This beautiful flower is called the Mexican Bird of Paradise. It grows in a flower bed planted by my husband, SAM.
It's more than just a pretty plant, however. It's a political statement. An inside joke between us, between my native born husband and this yankee born wife. We don't see much in the way of fall foliage here in central Texas. The one disadvantage of living here, he'll concede. And not very often. Ok, maybe he has never actually said those words. In fact, I'm sure he's never issued such a statement disloyal to his native state.
But it is true there is little in the way of fall colors on the trees here. And on a larger scale, no true fall. Just one long, never-ending-summer followed by a quickie of a winter. This makes September the longest, slowest month, followed closely by October. The summer heat that refuses to bend to the will of a traditional autumn plus the green to faded-green to brown change of colors. It's more than a little depressing for this Jersey girl.
In fact, I feel a serious stab of envy everytime I open blogs which shamelessly display the fall colors of other regions -- Mama Milton's beautiful new header, for example. Man, its so beautiful, it hurts. Even Minnesota Matron with her picture of trees losing their leaves. I see those bright yellows and oranges hiding on the underside of the brown leaves. And I can feel that cool, crisp breeze that blew those leaves to the ground. A ground made of lush, green grass. These fill me with a longing for my East Coast roots. Every year I feel it. Every year I distract myself with, um, what? Food binges? Alcohol? Prickly pear cactus juice? Well, that's a post for later day.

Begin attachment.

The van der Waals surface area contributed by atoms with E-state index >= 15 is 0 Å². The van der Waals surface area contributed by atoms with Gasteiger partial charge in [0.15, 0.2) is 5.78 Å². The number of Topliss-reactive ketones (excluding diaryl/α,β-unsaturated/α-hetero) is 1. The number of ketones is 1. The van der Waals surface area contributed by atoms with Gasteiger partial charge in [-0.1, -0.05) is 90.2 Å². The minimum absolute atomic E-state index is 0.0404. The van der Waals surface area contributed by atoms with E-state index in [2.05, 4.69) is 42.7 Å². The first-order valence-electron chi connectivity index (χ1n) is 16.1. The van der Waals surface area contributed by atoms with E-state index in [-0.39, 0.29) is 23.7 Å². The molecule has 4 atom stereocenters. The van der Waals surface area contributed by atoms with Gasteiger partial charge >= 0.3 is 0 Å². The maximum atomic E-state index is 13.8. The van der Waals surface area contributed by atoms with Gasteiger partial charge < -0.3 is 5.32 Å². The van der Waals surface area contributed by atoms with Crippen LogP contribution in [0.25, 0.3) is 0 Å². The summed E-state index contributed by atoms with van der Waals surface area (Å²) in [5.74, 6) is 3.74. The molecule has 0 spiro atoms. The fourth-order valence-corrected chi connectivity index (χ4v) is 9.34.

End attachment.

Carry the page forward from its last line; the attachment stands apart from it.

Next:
Knowing that I yearn for the colors of fall (some color, any color) my husband has made it his solemn marital vow to bring me as much color as his green thumb can muster. He knows which side of the bed his libido is buttered on, afterall. But mostly he just loves to garden. And hold his hose. He spends hours holding his hose.
In honor of SAM's efforts, and his upcoming birthday, I've put together a display of a few splashes of color that are now in the landscape around our house. Photos are courtesy of our son. I appreciate his efforts, too.
Texas Red Sage or Red Chihuahuan sage.
Not sure what these are called but I love the papery texture of the tiny petals.
This cluster of red flowers comes from a Father's Day gift to SAM. None of us can remember the name of the plant, though. A few days ago we gave one to a friend who lost a parent. We read the long, Latin name, repeated it, said it out loud, all in an attempt to etch it into our brains. We still can't remember what it's called. But SAM did learn that this is the plant that is used most often for the making of biofuel. Its a tropical plant that is, apparently, very oily.
The spectacular Spider Lilly.
Pretty purple Mexican Heather.
Morning glory. One of my favorites. I get to take a little bit of credit for these. I water and fertilize them occasionally. I also built a slip shod trellis out of coat hanger wire and ligustrum branches. Not very pretty nekkid, but when covered in vine, I'm happy.
Deep pink Swamp Hibiscus or Swamp Mallows. A perennial hibiscus.
These are called Oxblood Lillies. Or Schoolhouse Lillies, as my mother-in-law calls them, because they only bloom during the early fall.
Lantana. A staple that surrounds our house. There's the pink and yellow variety called Confetti Lantana.
And the orange and yellow variety. They begin yellow and turn orange with age. Lantana grows wild in the fields behind our house. It requires little to no watering and maintenance.
Less hose holding, in other words. Which spells more hand holding with me. And I like hand holding even more than I like his gift of fall colors. A big thank you to SAM. A big happy birthday. And a big wish for happy gardening.
UPDATE: The red father's day gift flower is called, Compact Jatropha. My neighbor just phoned it in.
And in case any of you want to start your own biofuel farm: